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Singlespeed & Fixed Gear "I still feel that variable gears are only for people over forty-five. Isn't it better to triumph by the strength of your muscles than by the artifice of a derailer? We are getting soft...As for me, give me a fixed gear!"-- Henri Desgrange (31 January 1865 - 16 August 1940)

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Old 04-11-06, 06:11 PM   #1
jk610
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skipping/skidding enlightenment!

Ive been trying to learn how to skip and skid for the past 6 MONTHS! I thought I was some sort of genetic mutation that by no means could accomplish this feat. So as usual on the ride home I give a few a try thinking, "ok wait till the crank is here...lift foot up there....oh...OHHH I GET IT!" And now its as simple as that and I was skipping to my lou the rest of the way home.

ps.. anyone struggling with it as well all I did was extended my leg at the bottom of the pedal stroke and kept it like that and as it was picking me just lightly yanked up on my left foot and leaned forward and bingo.
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Old 04-11-06, 09:36 PM   #2
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whats ur gearing?
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Old 04-11-06, 09:48 PM   #3
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6 months. Yeesh.

1. Get on the hoods/horns.
2. Get your ass off the seat. You don't have to be leaning waaay over like in the skid competition vids.
3. Commit.

Try skidding on sandy patches of road, or after it rains. Once you get it down, skidding on regular pavement will be easier.
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Old 04-11-06, 10:23 PM   #4
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Originally Posted by moki
Try skidding on sandy patches of road, or after it rains.
I've been having fun skidding my ass off around wet streets in the rain recently (try it IN the rain too . Of course, you have to like biking in the rain for that to really work...). It's fun because there's really no stress on your needs on such wet pavement -- kinda like skidding my old coaster-brake BMX on loose dirt. when I was a kid.
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Old 04-12-06, 12:57 AM   #5
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Originally Posted by moki
6 months. Yeesh.

1. Get on the hoods/horns.
2. Get your ass off the seat. You don't have to be leaning waaay over like in the skid competition vids.
3. Commit.

Try skidding on sandy patches of road, or after it rains. Once you get it down, skidding on regular pavement will be easier.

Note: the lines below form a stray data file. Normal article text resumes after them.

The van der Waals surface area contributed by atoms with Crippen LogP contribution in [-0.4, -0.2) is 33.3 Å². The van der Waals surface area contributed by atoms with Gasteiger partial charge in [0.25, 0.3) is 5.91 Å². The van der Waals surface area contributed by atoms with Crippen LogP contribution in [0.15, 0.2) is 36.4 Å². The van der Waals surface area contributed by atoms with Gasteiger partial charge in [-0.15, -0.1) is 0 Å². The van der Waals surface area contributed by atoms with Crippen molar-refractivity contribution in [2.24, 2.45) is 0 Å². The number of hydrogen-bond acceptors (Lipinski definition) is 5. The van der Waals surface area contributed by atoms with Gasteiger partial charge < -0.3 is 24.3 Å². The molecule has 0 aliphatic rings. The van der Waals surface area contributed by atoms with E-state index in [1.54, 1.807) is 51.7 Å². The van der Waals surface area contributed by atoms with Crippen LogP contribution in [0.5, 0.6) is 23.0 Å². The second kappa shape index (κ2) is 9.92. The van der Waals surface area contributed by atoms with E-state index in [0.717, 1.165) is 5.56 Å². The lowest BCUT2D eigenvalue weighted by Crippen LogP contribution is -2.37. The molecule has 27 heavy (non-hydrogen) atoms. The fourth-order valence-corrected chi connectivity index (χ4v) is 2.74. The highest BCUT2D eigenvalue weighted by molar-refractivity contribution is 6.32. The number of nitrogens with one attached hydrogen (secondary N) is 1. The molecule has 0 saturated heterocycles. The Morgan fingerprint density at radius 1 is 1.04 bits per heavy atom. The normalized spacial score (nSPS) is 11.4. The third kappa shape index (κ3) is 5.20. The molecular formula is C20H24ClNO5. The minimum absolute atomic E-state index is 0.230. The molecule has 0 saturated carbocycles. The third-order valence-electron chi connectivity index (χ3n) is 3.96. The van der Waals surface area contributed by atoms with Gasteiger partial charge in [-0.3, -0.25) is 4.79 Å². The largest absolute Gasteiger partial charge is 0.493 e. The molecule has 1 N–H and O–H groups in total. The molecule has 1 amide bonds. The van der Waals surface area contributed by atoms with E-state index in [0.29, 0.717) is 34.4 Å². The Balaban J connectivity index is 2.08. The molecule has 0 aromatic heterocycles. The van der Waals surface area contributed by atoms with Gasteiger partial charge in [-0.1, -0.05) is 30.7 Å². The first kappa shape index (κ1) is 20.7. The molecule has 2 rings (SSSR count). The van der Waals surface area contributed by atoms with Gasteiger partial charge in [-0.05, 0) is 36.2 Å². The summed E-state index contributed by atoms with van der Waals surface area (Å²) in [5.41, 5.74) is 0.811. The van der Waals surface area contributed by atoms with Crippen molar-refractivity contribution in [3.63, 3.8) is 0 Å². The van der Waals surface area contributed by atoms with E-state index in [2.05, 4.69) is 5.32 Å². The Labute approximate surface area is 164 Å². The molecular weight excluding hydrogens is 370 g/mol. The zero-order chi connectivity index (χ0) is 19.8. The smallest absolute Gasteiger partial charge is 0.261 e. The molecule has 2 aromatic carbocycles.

Silly

If you read the whole thing, he alredy knows how to skid.
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Old 04-12-06, 09:25 AM   #6
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dont be like me. bout 2 days after learning how to do seriously looong skids, i put a hole in my rear tire.
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Old 04-12-06, 09:31 AM   #7
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dont be like me. bout 2 days after learning how to do seriously looong skids, i put a hole in my rear tire.
yeah, a ratio with happy # of skid patches is nice

i skidded through my tire for the first time a few weeks ago. holy arse, i thought to myself, i can see the kevlar belt!
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Old 04-12-06, 09:31 AM   #8
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I stopped struggling with skidding/skipping the day I realised that brake pads are cheaper than tires and much more pleasant than knee problems when I'm 55. Har.
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Old 04-12-06, 09:32 AM   #9
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Originally Posted by astrx
dont be like me. bout 2 days after learning how to do seriously looong skids, i put a hole in my rear tire.
... and then you tracked down that handy dandy skid patches table and never did it again?
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Old 04-12-06, 10:11 AM   #10
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Man, brakes are cool.
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Old 04-12-06, 10:22 AM   #11
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I am riding with a 48t on the front 16t on the rear and I can skid but it takes a little effort. I was think about switching to a 18t cog to make skidding easier but am concerned about losing speed. My questions are how big of a difference would switching to an 18t make in skidding?, and how big of a difference would it make in my top speed?
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Old 04-12-06, 10:48 AM   #12
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Quote:
Originally Posted by deeps eno